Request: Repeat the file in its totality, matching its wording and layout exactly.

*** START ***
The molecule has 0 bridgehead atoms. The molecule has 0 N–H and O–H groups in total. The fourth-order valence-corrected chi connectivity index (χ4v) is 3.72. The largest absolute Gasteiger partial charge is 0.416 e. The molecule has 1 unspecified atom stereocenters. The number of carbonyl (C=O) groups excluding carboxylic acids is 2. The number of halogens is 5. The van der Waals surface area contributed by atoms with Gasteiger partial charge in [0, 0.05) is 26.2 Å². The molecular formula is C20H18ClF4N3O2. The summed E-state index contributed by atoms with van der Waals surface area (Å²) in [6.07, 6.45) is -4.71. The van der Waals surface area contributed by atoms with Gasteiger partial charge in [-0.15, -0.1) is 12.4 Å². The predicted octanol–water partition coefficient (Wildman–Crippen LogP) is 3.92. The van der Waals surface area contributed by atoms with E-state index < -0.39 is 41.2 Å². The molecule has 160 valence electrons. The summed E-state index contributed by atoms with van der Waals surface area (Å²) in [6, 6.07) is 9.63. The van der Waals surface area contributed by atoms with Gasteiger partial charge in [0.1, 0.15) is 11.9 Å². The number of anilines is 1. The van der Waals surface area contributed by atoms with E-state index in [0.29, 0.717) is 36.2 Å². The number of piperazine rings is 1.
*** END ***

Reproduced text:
The molecule has 0 bridgehead atoms. The molecule has 0 N–H and O–H groups in total. The fourth-order valence-corrected chi connectivity index (χ4v) is 3.72. The largest absolute Gasteiger partial charge is 0.416 e. The molecule has 1 unspecified atom stereocenters. The number of carbonyl (C=O) groups excluding carboxylic acids is 2. The number of halogens is 5. The van der Waals surface area contributed by atoms with Gasteiger partial charge in [0, 0.05) is 26.2 Å². The molecular formula is C20H18ClF4N3O2. The summed E-state index contributed by atoms with van der Waals surface area (Å²) in [6.07, 6.45) is -4.71. The van der Waals surface area contributed by atoms with Gasteiger partial charge in [-0.15, -0.1) is 12.4 Å². The predicted octanol–water partition coefficient (Wildman–Crippen LogP) is 3.92. The van der Waals surface area contributed by atoms with E-state index < -0.39 is 41.2 Å². The molecule has 160 valence electrons. The summed E-state index contributed by atoms with van der Waals surface area (Å²) in [6, 6.07) is 9.63. The van der Waals surface area contributed by atoms with Gasteiger partial charge in [0.1, 0.15) is 11.9 Å². The number of anilines is 1. The van der Waals surface area contributed by atoms with E-state index in [0.29, 0.717) is 36.2 Å². The number of piperazine rings is 1.